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ARS Home » Southeast Area » Byron, Georgia » Fruit and Tree Nut Research » Research » Publications at this Location » Publication #403980

Research Project: Healthy, Sustainable Pecan Nut Production

Location: Fruit and Tree Nut Research

Title: The transcriptomic interactions of Harringtonia lauricola with Persea americana and the evaluation of avocado germplasm for tolerance to laurel wilt disease

item KONKOL, JOSHUA - University Of Florida
item Pisani, Cristina
item BRAWNER, JEREMY - University Of Florida
item ROLLINS, JEFFREY - University Of Florida

Submitted to: American Phytopathological Society
Publication Type: Proceedings
Publication Acceptance Date: 5/15/2023
Publication Date: N/A
Citation: N/A

Interpretive Summary:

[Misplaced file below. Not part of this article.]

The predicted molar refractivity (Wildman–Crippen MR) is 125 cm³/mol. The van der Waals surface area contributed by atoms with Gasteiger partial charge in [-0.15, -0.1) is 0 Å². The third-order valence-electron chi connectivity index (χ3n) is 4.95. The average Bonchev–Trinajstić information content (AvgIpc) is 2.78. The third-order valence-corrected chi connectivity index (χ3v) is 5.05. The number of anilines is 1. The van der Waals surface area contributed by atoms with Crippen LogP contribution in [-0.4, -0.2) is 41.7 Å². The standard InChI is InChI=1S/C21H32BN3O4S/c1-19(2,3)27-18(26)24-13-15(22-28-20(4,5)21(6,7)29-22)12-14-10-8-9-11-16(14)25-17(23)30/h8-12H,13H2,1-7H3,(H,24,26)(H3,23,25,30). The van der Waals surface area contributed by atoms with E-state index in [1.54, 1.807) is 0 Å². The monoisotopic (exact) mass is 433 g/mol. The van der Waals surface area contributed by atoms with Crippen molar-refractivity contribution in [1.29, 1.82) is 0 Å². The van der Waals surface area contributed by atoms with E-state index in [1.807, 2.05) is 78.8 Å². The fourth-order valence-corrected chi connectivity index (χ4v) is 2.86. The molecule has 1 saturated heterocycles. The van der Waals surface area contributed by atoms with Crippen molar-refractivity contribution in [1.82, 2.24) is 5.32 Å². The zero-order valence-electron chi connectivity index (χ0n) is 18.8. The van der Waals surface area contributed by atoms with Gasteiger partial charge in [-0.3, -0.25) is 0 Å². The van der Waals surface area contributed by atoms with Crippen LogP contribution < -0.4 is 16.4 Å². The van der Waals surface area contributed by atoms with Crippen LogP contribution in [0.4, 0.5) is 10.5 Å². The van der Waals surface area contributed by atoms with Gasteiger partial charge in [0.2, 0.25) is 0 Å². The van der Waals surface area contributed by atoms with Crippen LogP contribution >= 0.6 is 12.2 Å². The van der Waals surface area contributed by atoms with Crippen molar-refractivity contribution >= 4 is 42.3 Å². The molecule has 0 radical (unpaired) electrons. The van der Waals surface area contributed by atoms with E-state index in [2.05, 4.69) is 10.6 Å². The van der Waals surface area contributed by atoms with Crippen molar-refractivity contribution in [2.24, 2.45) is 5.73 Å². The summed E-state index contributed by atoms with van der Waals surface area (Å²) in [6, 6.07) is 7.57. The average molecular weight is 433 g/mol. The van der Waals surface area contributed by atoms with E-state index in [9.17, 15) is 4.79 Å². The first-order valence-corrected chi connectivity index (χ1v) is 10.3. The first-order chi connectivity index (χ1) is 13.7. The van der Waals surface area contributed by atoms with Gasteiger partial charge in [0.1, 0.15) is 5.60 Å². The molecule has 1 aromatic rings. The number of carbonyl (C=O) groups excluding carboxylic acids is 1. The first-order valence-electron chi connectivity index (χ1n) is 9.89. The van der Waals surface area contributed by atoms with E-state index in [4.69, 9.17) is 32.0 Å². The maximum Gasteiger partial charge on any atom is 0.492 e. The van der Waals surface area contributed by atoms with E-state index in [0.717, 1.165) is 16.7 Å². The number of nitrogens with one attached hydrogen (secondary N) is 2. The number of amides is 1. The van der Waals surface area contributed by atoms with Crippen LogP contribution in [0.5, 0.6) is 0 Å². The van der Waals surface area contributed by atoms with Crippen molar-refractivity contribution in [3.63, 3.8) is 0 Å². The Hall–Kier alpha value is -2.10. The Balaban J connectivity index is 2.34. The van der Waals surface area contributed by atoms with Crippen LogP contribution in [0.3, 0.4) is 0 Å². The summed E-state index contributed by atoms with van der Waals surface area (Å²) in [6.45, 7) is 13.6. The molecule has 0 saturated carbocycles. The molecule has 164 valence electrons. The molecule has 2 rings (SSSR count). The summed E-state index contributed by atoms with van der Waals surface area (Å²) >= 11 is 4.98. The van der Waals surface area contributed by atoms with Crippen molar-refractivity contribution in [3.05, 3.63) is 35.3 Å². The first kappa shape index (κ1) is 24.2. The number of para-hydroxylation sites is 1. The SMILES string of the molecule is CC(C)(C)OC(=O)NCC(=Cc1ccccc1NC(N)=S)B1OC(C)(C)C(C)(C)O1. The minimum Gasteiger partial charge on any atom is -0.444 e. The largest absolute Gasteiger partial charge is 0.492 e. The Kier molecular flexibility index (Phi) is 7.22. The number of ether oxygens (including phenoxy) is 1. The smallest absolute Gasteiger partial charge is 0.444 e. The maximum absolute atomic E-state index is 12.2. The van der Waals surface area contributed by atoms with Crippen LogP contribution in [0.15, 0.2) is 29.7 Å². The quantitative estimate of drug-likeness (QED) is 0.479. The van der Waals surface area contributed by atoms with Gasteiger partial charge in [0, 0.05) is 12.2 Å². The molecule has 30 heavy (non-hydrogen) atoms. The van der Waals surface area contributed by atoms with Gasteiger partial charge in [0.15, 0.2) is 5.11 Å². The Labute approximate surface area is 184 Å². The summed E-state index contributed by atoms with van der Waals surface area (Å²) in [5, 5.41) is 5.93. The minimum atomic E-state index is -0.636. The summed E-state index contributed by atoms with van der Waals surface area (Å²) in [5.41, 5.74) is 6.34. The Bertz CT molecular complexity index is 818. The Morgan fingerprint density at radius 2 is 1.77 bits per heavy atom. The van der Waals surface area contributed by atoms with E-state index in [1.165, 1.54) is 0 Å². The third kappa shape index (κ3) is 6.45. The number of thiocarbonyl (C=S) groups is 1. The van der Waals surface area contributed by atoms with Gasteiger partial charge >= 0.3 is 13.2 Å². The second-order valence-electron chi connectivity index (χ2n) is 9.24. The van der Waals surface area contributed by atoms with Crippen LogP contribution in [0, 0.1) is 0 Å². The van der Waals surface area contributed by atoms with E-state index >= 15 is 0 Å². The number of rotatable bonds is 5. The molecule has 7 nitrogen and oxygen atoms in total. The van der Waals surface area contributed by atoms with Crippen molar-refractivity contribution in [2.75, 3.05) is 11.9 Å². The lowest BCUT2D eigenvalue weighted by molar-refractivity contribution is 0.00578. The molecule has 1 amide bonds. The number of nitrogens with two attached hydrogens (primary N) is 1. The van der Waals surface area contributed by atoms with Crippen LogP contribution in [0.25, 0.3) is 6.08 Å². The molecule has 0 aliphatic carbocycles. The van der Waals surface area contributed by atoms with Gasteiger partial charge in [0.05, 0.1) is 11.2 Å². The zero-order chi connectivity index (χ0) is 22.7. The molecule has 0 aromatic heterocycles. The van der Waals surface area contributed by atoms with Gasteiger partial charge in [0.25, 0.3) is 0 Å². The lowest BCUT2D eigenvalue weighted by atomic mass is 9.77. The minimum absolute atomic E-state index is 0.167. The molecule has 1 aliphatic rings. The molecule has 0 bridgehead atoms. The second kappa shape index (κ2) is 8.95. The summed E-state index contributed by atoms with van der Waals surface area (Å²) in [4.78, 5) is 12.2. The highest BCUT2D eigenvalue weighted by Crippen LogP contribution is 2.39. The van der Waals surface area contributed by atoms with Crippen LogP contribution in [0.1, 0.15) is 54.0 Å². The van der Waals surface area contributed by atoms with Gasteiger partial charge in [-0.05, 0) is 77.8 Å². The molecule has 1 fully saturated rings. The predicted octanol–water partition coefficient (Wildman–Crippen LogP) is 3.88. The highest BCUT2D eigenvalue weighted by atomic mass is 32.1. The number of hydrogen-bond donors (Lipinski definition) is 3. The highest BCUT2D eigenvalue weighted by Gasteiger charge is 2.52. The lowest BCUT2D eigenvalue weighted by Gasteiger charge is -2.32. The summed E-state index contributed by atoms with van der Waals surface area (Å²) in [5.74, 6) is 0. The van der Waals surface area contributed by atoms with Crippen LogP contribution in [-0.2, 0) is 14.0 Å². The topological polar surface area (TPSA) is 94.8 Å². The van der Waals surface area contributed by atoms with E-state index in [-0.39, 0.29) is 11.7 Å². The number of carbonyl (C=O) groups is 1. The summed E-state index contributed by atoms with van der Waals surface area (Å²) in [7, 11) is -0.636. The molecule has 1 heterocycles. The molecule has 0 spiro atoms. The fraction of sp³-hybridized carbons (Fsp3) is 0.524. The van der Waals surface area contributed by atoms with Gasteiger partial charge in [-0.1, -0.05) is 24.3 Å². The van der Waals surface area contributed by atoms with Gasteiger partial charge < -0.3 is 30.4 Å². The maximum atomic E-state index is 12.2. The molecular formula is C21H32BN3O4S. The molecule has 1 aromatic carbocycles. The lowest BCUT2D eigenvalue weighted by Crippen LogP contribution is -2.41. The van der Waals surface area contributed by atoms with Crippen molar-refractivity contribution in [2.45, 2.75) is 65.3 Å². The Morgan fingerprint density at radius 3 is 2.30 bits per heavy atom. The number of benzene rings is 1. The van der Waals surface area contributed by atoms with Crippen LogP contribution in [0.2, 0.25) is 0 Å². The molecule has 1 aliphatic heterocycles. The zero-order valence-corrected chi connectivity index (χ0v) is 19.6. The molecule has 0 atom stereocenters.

Technical Abstract: Harringtonia lauricola is an invasive fungal pathogen that causes laurel wilt disease on North American trees in the Lauraceae. H. lauricola is lethal and can kill mature avocado trees (Persea americana) with as few as 40 conidia in several weeks, and it has devastated the Florida avocado industry. Managing laurel wilt disease of avocado depends upon quick rogueing of infested trees and fungicidal applications of trees bordering an outbreak, both of which are expensive for avocado growers. There is a need to further our understanding of the basic biology of the host-parasite interactions of avocado trees with H. lauricola to accelerate the development of new disease control methods. As a component of this goal, we utilized RNA-Seq to examine host and pathogen transcript dynamics pre- and post-symptom development. Additionally, identification of germplasm with tolerance to laurel wilt disease is highly desired for disease management. Previous trials with 45 commercial cultivars incorporating all three cultivated races of avocado have not found tolerance to laurel wilt. Therefore, we screened a large collection of half-sib avocado trees to search for tolerant germplasm outside of current commercial cultivars. We inoculated the trees in the field twice and chose the ten surviving trees with the lowest disease severity ratings. We clonally grafted these trees to perform two replicated trials in a greenhouse. Trials are ongoing, but the results of the field trials were promising.